In Oklahoma, E. coli Outbreak Sickens 5 With Severe Illness

A deadly E. coli outbreak includes five people in Oklahoma and 11 more in Arkansas, New York, Virginia, and Washington. A five-state E. coli O157:H7 outbreak is causing unusually severe infections including nine hospitalizations, three cases of hemolytic uremic syndrome (HUS), a form of kidney failure associated with E. coli infections, and one death, according to the Centers for Disease Control and Prevention (CDC).

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Investigators have not yet determined the exact food source, but they do know that the outbreak strain has been linked to previous outbreaks including a 2018 outbreak linked to romaine lettuce grown in Yuma, AZ that killed five people, and a deadly 2020 E. coli outbreak where leafy greens were a suspected source. Previous outbreaks where recreational water and ground beef were identified as the source were also caused by this outbreak strain.

The hospitalization rate for this outbreak is almost twice the average. Unusually high hospitalization rates were also associated with the 2018 Yuma-grown romaine outbreak and the 2020 E. coli outbreak where leafy greens were suspected.

E coli Bacteria
E. coli bacteria at a magnification of 44, 818X

This is the time of year that lettuce is grown in Yuma, but the U.S. Food and Drug Administration (FDA) has not reported that it is currently investigating an E. coli outbreak. However, the U.S. Food and Drug Administration’s Food Safety and Inspection Service (USDA FSIS), which regulates meat and poultry, is.

Last night, USDA FSIS updated its Foodborne Outbreak Investigations page to include two new outbreaks, both with unknown sources. One is a Listeria outbreak, the other is an E. coli O157:H7 outbreak.

E. coli Lawyer Eric Hageman, whose law firm Pritzker Hageman has represented clients in every major E. coli outbreak in the U.S., said hospitalizations for E. coli cases can be difficult and expensive. Treatments for HUS, for example, include transfusions, dialysis, plasma exchange, or kidney transplant.

The 16 people sickened in this outbreak, who range in age from 10 to 95 years old, first developed symptoms of an E. coli infection on dates ranging from December 23, 2020, to January 7, 2021. Fourteen of the patients are female, two are male.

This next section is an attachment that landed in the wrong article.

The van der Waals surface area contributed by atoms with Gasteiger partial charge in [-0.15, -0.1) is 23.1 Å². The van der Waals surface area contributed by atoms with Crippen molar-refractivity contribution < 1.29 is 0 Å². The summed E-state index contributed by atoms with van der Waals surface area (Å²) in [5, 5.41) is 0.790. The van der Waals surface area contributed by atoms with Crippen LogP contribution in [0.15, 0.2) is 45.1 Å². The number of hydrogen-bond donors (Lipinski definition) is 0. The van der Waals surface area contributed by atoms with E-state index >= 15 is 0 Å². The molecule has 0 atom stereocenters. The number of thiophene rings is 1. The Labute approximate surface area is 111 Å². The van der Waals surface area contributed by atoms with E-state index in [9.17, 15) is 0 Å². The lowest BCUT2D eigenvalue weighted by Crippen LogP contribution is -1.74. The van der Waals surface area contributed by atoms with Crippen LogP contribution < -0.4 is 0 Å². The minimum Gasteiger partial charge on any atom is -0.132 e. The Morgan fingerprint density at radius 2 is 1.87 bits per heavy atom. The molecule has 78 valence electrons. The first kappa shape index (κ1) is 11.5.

Symptoms of an E. coli infection include abdominal cramps and diarrhea that can be bloody. Because the illnesses in this outbreak are so severe, the CDC is urging anyone with the following symptoms to seek immediate medical attention:

  • Diarrhea and a fever higher than 102°F.
  • Diarrhea for more than three days that is not improving
  • Bloody diarrhea
  • So much vomiting that you cannot keep liquids down
  • Signs of dehydration, such as dry mouth or throat, feeling dizzy when you stand up, not urinating (peeing) much.

The agency is also asking for help in solving the outbreak by asking patients to:

  • Write down what you ate in the week before you got sick.
  • Report your illness to your local or state health department.
  • Answer public health officials’ questions about your illness.

If you recently developed an E. coli O157:H7 infection from contaminated food and would like a free consultation with an experienced E. coli lawyer, please contact the Pritzker Hageman E. coli Legal Team. We have represented clients in every major E. coli outbreak in the U.S. including those who battled HUS and families who suffered the wrongful death of a loved one. You can reach us by calling 1-888-377-8900, sending a text to 612-261-0856, or by completing the form below. There is no obligation and we don’t get paid unless we win.

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